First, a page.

Impact of failures with sharding

Break the application

You will now introduce the poison pill into the workload by including the bug query-string with your requests and see how the updated workload architecture handles it. As in the previous case, imagine that customer Alpha triggered the bug in the application again.

  1. Include the query-string bug with a value of true and make a request as customer Alpha. The modified URL should look like this - (but using your own URL from the CloudFormation stack Outputs)

  2. This should result in an Internal Server Error response on the browser indicating that the application has stopped working as expected on the instance that processed this request


  3. At this point, there is one healthy instance still available on the shard so other customers mapped to that shard are not impacted. You can verify this by opening another browser tab and using the URL for customer Bravo and without the bug query string.

  4. Just like before, customer Alpha, not aware of this bug in the application, will retry the request.

    • Refresh the page to simulate this as you did before.
    • This request is routed to the other healthy instance in the shard.
    • The bug is triggered again and the other instance goes down as well.
    • The entire shard is now affected.
  5. All requests to this shard will now fail because there are no healthy instances in the shard. You can verify this by sending requests for customers Alpha or Bravo. No matter how many times the page is refreshed, you will see a 502 Bad Gateway.


  6. Since customers can only make requests to the shard they are assigned to, customers Charlie, Delta, Echo, Foxtrot, Golf, and Hotel are not affected by customer Alpha’s actions.

    • Verify this by making requests using the URLs for these customers (obtained from the CloudFormation stack Outputs).
  7. The impact is localized to a specific shard, shard 1 in this case, and only customers Alpha and Bravo are affected. The scope of impact has now been reduced so that only 25% of customers are affected by the failure induced by the poison pill.


    In a sharded system, the scope of impact of failures can be calculated using the following formula:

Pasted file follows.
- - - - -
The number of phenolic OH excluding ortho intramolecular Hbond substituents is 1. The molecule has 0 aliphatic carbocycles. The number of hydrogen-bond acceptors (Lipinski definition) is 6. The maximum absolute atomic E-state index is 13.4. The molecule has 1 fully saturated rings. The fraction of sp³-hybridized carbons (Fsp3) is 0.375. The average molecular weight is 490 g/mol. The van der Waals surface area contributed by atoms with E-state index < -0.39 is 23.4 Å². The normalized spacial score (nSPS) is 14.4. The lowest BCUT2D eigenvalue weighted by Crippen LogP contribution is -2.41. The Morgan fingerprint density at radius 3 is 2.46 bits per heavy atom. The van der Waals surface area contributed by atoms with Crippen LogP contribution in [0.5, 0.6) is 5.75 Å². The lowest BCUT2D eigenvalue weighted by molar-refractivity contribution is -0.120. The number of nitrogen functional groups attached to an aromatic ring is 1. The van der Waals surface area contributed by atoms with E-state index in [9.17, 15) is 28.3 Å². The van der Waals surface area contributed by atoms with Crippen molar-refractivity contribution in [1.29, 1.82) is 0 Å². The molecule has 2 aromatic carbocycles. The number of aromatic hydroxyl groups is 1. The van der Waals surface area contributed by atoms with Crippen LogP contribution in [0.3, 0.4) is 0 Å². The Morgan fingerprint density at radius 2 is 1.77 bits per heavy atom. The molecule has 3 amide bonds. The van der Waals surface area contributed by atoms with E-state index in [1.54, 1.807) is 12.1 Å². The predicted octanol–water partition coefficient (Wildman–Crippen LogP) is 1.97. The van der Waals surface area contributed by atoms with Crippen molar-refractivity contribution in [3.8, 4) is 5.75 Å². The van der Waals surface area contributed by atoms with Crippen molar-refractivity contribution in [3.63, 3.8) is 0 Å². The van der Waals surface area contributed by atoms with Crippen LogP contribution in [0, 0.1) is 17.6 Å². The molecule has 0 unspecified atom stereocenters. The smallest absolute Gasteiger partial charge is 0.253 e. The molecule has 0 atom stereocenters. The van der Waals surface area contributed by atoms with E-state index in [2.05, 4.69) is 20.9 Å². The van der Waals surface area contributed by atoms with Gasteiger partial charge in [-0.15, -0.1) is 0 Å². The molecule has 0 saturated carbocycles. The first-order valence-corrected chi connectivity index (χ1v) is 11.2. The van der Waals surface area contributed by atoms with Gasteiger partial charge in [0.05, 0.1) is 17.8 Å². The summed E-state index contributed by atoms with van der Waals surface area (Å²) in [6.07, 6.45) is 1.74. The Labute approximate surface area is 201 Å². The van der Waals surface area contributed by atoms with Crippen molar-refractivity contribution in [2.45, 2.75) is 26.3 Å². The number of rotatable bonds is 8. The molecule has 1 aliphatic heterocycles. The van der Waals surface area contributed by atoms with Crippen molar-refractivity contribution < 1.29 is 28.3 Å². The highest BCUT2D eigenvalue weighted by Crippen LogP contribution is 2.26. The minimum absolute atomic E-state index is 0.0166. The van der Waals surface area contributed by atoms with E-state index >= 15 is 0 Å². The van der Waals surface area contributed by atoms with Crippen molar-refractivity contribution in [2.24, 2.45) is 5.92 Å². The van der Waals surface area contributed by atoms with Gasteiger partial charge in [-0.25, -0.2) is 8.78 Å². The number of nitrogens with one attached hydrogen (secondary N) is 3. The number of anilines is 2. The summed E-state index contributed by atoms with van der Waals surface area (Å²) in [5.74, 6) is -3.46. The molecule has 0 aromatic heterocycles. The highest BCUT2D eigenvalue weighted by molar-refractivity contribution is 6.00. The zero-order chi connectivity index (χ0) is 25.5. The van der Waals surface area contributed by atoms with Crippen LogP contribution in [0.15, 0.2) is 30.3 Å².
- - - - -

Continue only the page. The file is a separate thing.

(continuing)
For example if there were 100 customers, and the workload was divided into 10 shards, then the failure of any 1 shard will only impact 10% of customers.

With this sharded architecture, the scope of impact is reduced by the number of shards. Here with four shards, if a customer experiences a problem, then the shard hosting them might be impacted, as well as all of the other customers on that shard. However, that shard represents only one fourth of the overall service. Since this is just a lab we kept it simple with only four shards, but with more shards, the scope of impact decreases further. Adding more shards requires adding more capacity (more workers). But in the next steps of this lab you will learn how with shuffle sharding, we can do exponentially better without adding extra capacity.

Verify workload availability

You can look at the AvailabilityDashboard to see the impact of the failure introduced by customer Alpha across all customers.

  1. Switch to the tab that the AvailabilityDashboard opened. (You can also retrieve the URL from the CloudFormation stack Outputs).

  2. You can see that the introduction of the poison-pill and subsequent retries by customer Alpha has only impacted customer Bravo as the canaries for these two customers are unable to make successful requests to the workload.

    • Notice that the impact is localized to a specific shard and the other customers are not impacted by this.
    • With sharding, only 25% of customers are impacted.
    • NOTE: You might have to wait a few minutes for the dashboard to get updated.


Fix the application

As in the previous section, Systems Manager will be used to fix the application and return functionality to the users that are affected - Alpha and Bravo. The Systems Manager Document restarts the application on the selected instances.

  1. Go to the Outputs section of the CloudFormation stack and open the link for “SSMDocument”. This will take you to the Systems Manager console.


  2. Click on Run command which will open a new tab on the browser


  3. Scroll down to the Targets section and select Specify instance tags

  4. Enter Workload for the tag key and WALab-shuffle-sharding for the tag value. Click Add.


  5. Scroll down to the Output options section and uncheck the box next to Enable an S3 bucket. This will prevent Systems Manager from writing log files based on the command execution to S3.

  6. Click on Run


  7. You should see the command execution succeed in a few seconds


  8. Once the command has finished execution, you can go back to the application and test it to verify it is working as expected.

    • Use the URL for customer Alpha (obtained from the CloudFormation stack Outputs) and make sure that the query-string bug is not included in the request.
    • Refresh the page a few times to make sure responses are being received from 2 different EC2 instances.
    • Repeat this process for the other customer that was affected - Bravo.
  9. Review the AvailabilityDashboard to make sure canary requests are succeeding and normal functionality has returned to customers Alpha and Bravo. You should see that SuccessPercent has returned to 100 for both customers.

    • NOTE: You might have to wait a few minutes for the dashboard to get updated.